What was a driver doing before he got behind the wheel? What might he do that would complicate the driving task? What judgments and motivations might influence his actions and decisions? By better understanding the driving behaviors that compromise safety, CTS researchers can help to ensure the well-being of all roadway users.
Studying blood alcohol concentration (BAC) testing and reporting standards for fatally injured drivers, and using the resulting measures to facilitate accurate assessments and track progress of impaired driving programs. Additional studies have focused on evaluations of standard field sobriety testing and ignition interlock devices. By analyzing the demographic factors in DWI fatal crashes, researchers can more clearly determine what will be the most effective countermeasures, and related research helps identify and evaluate the most productive educational approaches to drug and alcohol abuse prevention.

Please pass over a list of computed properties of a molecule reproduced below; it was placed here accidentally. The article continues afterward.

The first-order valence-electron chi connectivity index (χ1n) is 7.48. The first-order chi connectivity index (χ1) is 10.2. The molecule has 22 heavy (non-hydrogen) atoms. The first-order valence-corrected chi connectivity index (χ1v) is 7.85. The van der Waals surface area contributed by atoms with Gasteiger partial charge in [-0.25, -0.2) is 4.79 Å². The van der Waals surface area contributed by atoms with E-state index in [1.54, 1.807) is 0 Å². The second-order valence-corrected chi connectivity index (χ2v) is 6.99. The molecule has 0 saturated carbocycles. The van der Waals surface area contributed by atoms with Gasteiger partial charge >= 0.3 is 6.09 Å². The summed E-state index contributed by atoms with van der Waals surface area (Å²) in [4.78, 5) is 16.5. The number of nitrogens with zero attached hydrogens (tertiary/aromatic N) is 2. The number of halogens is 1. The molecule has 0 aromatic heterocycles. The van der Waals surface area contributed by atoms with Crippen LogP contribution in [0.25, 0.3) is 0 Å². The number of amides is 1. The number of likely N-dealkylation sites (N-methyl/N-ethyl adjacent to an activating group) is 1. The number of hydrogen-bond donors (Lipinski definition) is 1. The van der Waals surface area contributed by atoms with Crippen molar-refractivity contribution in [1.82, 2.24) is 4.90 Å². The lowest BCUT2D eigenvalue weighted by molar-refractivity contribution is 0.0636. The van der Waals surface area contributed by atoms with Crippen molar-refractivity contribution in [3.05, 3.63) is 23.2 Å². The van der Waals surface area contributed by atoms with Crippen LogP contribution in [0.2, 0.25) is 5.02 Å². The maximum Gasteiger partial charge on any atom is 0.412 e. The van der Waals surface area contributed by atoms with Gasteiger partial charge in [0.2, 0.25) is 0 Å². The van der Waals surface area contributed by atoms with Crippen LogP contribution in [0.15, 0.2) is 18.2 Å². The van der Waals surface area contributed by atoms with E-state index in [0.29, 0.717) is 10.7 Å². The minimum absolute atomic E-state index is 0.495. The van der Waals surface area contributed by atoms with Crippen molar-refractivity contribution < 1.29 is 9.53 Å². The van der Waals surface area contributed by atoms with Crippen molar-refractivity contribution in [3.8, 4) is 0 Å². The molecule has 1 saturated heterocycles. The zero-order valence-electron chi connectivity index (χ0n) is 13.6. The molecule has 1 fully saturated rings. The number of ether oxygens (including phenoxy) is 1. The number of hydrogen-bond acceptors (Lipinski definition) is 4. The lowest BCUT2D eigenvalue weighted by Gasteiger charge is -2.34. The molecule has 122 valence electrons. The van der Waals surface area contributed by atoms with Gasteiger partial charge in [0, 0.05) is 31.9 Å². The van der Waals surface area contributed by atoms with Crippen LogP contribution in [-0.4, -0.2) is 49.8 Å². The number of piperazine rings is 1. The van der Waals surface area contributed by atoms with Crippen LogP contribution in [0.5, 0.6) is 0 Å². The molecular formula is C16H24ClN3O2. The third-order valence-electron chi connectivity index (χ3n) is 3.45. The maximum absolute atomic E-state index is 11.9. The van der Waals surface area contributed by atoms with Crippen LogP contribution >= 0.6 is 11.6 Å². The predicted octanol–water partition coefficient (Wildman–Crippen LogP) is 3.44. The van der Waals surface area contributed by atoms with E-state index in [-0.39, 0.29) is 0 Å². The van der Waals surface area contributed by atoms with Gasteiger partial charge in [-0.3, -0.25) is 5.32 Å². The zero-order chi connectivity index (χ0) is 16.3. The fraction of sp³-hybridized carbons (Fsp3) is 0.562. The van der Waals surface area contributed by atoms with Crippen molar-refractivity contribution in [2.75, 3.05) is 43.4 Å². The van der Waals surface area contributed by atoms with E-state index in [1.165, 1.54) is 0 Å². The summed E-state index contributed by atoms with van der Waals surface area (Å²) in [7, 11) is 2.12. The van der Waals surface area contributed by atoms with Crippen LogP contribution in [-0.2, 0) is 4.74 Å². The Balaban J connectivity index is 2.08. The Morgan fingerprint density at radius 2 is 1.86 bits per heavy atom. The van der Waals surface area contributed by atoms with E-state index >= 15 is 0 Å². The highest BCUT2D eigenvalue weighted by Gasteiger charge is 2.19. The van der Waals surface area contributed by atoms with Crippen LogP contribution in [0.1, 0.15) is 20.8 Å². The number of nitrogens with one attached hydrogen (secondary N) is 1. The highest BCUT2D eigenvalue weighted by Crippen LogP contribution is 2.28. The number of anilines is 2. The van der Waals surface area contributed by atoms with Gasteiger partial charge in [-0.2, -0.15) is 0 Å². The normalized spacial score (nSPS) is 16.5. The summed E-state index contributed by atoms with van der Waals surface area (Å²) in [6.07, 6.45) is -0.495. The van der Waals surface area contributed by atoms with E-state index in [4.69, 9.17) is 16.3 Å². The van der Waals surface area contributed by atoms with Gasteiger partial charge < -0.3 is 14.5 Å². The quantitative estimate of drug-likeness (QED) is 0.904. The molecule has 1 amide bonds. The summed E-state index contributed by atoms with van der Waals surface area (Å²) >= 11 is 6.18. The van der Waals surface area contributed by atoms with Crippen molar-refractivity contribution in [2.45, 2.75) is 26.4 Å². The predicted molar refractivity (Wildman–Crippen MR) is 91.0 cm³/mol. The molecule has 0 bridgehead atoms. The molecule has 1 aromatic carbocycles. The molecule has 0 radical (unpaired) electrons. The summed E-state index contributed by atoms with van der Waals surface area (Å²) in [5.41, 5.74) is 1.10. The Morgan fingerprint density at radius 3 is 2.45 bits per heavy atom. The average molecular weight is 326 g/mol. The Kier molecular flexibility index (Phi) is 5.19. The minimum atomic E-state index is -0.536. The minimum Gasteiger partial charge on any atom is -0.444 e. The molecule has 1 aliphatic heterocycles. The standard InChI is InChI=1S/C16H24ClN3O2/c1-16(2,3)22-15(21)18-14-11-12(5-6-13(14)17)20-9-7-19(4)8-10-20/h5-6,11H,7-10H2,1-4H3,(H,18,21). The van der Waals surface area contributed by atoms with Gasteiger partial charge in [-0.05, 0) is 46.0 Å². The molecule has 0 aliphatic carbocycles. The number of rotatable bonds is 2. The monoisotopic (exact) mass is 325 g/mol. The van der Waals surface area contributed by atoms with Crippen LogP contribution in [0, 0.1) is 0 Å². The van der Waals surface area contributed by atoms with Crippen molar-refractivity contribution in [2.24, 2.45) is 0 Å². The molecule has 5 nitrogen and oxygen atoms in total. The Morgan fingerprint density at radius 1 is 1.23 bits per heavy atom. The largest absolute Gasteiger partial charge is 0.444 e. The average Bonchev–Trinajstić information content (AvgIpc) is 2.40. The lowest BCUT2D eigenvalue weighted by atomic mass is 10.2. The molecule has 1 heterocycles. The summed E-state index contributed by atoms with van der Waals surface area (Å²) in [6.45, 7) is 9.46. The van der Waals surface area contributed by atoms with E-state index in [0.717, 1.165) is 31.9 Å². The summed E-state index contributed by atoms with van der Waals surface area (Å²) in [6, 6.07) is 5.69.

Examining the effect of various distractions on the driving task through actual in-vehicle experience on a test track as well as in simulated environments. By conducting in-house studies tracking research findings from peer institutions, the CTS adds new perspectives to a growing national discussion and helps develop relevant materials for driver education and driving safety courses.
Observing actual driver use of seat belts and child safety seats. Through observational studies in cities throughout the state, our scientists annually document compliance with occupant protection laws in Texas. Other research could help to shape policy related to seat belts on school buses.
Few additional safety improvements can be expected from engineering or enforcement approaches, so CTS researchers are examining what new solutions can come from changing how people think about driving, or, creating a traffic safety culture.
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